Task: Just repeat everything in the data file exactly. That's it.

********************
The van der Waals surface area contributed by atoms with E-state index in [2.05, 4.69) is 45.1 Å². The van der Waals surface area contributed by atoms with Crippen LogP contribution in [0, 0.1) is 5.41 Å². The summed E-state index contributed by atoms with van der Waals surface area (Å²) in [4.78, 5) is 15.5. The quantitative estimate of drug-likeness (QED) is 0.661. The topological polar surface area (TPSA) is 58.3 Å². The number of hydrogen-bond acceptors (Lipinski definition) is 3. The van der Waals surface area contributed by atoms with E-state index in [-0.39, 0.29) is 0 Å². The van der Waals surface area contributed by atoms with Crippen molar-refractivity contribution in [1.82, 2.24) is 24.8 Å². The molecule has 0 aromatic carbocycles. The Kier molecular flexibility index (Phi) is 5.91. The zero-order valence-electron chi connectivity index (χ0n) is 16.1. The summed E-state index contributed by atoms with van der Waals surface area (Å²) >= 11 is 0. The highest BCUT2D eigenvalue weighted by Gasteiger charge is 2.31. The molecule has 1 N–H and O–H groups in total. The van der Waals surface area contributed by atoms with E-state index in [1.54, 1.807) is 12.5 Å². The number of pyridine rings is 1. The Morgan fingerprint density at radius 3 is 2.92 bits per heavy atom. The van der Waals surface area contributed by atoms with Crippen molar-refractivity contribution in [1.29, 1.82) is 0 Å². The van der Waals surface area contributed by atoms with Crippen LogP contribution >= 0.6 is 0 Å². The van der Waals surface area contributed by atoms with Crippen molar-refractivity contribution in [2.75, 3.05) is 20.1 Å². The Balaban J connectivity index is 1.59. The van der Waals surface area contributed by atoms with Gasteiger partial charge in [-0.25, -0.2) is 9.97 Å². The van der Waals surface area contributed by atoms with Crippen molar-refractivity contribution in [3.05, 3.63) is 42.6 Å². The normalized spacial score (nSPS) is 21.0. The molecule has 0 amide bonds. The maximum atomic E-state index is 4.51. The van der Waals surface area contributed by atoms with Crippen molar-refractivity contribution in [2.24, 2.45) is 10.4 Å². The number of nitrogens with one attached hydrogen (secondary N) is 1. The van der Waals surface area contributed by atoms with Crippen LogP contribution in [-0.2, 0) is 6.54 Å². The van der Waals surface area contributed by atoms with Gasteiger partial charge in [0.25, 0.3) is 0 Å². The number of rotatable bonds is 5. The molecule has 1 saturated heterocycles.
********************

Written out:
The van der Waals surface area contributed by atoms with E-state index in [2.05, 4.69) is 45.1 Å². The van der Waals surface area contributed by atoms with Crippen LogP contribution in [0, 0.1) is 5.41 Å². The summed E-state index contributed by atoms with van der Waals surface area (Å²) in [4.78, 5) is 15.5. The quantitative estimate of drug-likeness (QED) is 0.661. The topological polar surface area (TPSA) is 58.3 Å². The number of hydrogen-bond acceptors (Lipinski definition) is 3. The van der Waals surface area contributed by atoms with E-state index in [-0.39, 0.29) is 0 Å². The van der Waals surface area contributed by atoms with Crippen molar-refractivity contribution in [1.82, 2.24) is 24.8 Å². The molecule has 0 aromatic carbocycles. The Kier molecular flexibility index (Phi) is 5.91. The zero-order valence-electron chi connectivity index (χ0n) is 16.1. The summed E-state index contributed by atoms with van der Waals surface area (Å²) >= 11 is 0. The highest BCUT2D eigenvalue weighted by Gasteiger charge is 2.31. The molecule has 1 N–H and O–H groups in total. The van der Waals surface area contributed by atoms with E-state index in [1.54, 1.807) is 12.5 Å². The number of pyridine rings is 1. The Morgan fingerprint density at radius 3 is 2.92 bits per heavy atom. The van der Waals surface area contributed by atoms with Crippen molar-refractivity contribution in [1.29, 1.82) is 0 Å². The van der Waals surface area contributed by atoms with Crippen LogP contribution >= 0.6 is 0 Å². The van der Waals surface area contributed by atoms with Crippen molar-refractivity contribution in [2.75, 3.05) is 20.1 Å². The Balaban J connectivity index is 1.59. The van der Waals surface area contributed by atoms with Gasteiger partial charge in [-0.25, -0.2) is 9.97 Å². The van der Waals surface area contributed by atoms with Crippen molar-refractivity contribution in [3.05, 3.63) is 42.6 Å². The normalized spacial score (nSPS) is 21.0. The molecule has 0 amide bonds. The maximum atomic E-state index is 4.51. The van der Waals surface area contributed by atoms with Crippen molar-refractivity contribution in [2.24, 2.45) is 10.4 Å². The number of nitrogens with one attached hydrogen (secondary N) is 1. The van der Waals surface area contributed by atoms with Crippen LogP contribution in [-0.2, 0) is 6.54 Å². The van der Waals surface area contributed by atoms with Gasteiger partial charge in [0.25, 0.3) is 0 Å². The number of rotatable bonds is 5. The molecule has 1 saturated heterocycles.